Tuesday, July 25, 2017

Star Trek 50th Anniversary Blogging: "Let That Be Your Last Battlefield" (January 10, 1969)

Stardate 5730.2

The Enterprise proceeds to a critical decontamination mission on the heavily-populated world of Ariannus, but en route the sensors detect a shuttlecraft in distress. The ship was recently reported stolen from Starbase 4, and there is one inhabitant aboard: Lokai (Lou Antonio).

Lokai is a strange individual, at least in terms of physical or biological characteristics. He is white colored on half of his body, and black colored on the other side. Dr. McCoy (De Forest Kelley) believes he may be a one-of-a-kind, a mutation.

This theory is proven wrong, however, when another being from Lokai’s planet, Cheron, arrives aboard an invisible spaceship in pursuit.

At first blush, Commissioner Bele (Frank Gorshin) seems to resemble Lokai, possessing white skin and black skin, in opposition.

But all of Bele’s people are black on the right side, whereas Lokai’s people are white on the right side.

This (apparently minor) color difference seems to be the source of huge distress and anger between the two individuals. Bele claims to have been hunting Lokai for 50,000 years, and wants to return him to Cheron to pay for his crimes of insurrection. Lokai, by contrast, wants disciples to follow him, arguing that Bele and his people are violent, tyrants, and that his people are enslaved.

When Captain Kirk (William Shatner) refuses to hand over Lokai, determining that he should stand trial for the theft of the shuttle, Bele takes control of the Enterprise, forcing the ship to alter course for Cheron. 

With no choice, Kirk demonstrates that his authority over the Enterprise is final by activating the self-destruct sequence. He aborts the one minute countdown only after Bele relents, and returns control of the ship.

After the decontamination mission at Ariannus, Bele again takes over directional controls. This time, he burns out the self-destruct mechanism, so Kirk cannot stop him.

On arrival, the Enterprise crew finds that Cheron is a dead world, one that has been engulfed in the flames of hatred and division for too long. Lokai and Bele’s people are all dead, having been unable to overcome their race hatred.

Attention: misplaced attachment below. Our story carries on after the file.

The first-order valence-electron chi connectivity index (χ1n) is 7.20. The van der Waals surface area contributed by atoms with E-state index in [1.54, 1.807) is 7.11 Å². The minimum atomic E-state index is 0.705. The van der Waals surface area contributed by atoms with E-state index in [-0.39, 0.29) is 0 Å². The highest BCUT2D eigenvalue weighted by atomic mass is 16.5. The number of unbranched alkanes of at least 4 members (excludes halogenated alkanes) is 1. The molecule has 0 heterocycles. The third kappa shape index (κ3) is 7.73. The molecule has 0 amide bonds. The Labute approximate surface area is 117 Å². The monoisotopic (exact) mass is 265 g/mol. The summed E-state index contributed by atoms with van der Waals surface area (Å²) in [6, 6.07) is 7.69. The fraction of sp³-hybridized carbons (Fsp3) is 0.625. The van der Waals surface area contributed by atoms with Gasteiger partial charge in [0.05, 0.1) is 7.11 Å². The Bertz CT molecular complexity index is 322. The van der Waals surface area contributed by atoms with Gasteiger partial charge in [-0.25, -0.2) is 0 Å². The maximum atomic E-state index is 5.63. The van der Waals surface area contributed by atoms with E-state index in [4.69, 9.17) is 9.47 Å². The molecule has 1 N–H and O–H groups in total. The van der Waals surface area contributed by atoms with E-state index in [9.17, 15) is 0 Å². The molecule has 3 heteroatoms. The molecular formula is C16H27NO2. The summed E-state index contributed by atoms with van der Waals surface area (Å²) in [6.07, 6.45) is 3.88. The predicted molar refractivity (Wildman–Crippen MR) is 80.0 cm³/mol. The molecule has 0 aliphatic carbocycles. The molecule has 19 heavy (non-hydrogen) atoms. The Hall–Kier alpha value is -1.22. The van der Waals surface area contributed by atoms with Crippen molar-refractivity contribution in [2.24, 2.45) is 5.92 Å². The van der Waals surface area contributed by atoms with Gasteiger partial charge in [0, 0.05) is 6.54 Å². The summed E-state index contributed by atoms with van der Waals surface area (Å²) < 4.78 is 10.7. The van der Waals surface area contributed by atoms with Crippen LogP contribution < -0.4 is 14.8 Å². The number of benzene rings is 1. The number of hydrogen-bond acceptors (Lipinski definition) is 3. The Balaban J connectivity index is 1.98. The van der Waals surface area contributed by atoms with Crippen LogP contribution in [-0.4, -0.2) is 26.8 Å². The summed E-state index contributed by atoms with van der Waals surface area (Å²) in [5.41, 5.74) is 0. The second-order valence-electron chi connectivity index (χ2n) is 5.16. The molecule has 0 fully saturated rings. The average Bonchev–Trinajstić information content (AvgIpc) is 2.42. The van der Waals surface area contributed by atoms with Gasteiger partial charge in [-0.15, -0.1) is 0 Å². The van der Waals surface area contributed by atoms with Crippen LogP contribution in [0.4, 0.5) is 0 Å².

This knowledge, however, does not prevent them from continuing to fight and chase one another.

Originally titled “A Portrait in Black and White,” this episode of Star Trek (1966-1969) from Gene Coon (writing as Lee Cronin) is often described by critics and fans as being heavy-handed or preachy. 

I reply to those criticisms (perhaps as an “idealistic dreamer,” as Bele terms Kirk) in the following manner:

Preach on, Star Trek.

“Let That Be Your Last Battlefield” is a brilliant episode, I would argue, for the way it addresses the utter stupidity and subjective nature of racism, or race hatred.

The message is heavy-handed or preachy? Really? If that’s the case, how come in fifty years man still suffers from this brand of stupidity? 

If the message of “Let That Be Your Last Battlefield” is so blooming obvious, it seems that this is a lesson would have taken hold. And for so many people, it has not done so.

I term the episode brilliant specifically for the manner in which it explains racism, or rather reduces the concept of racism to its most basic (and therefore ridiculous) tenets. In a remarkable scene between Kirk, Spock, and Bele, the Starfleet officers attempt to talk reason to the commissioner from Cheron. They note that Bele and Lokai seem to be of the same race.

Bele responds, offended: “I am black on the right side. Lokai is white on the right side. All his people are white on the right side.” 

The inference in Bele’s response is that being white on the right side (rather than on the left side) is inherently, obviously, inferior to being white on the left side.

But no supporting evidence for this belief is offered. It’s just an assumed fact; something unquestioned by Bele’s people. It's a self-reinforcing, comforting myth, or bias, with no grounding in science.

Naturally, they are superior! They’re black on the right side!

And if you gaze at racism here on Earth, in the twentieth and twenty first centuries, racism makes no more sense than Bele’s statement does.

Why are black, brown, yellow, or red considered, often, inferior to white by some? Are these skin colors encoded with quality ratings, a hierarchy?

Or are they the product, instead, of self-righteous, comforting beliefs? 

The definition of racism is “a system of belief that all members of one race possess characteristics specific to that race in order to distinguish it from other races.” So if you are black on the right side, you are good, smart, and hard-working. If you are black on the left side, you are violent, uneducated, and lazy.

See how that works? Your skin color is your destiny; never mind your individuality. Never mind your experience. Never mind your achievements.

Spock responds to Bele’s statement by offering up the example of Vulcan. The Vulcan people would have destroyed themselves over such irrational, unfounded beliefs, had they not found the discipline of logic. He recommends that Cheron should adopt the same policy, lest its people be destroyed.

Kirk also attempts to talk reason to Bele, noting that a dialogue could be started between Lokai’s people and Bele’s people.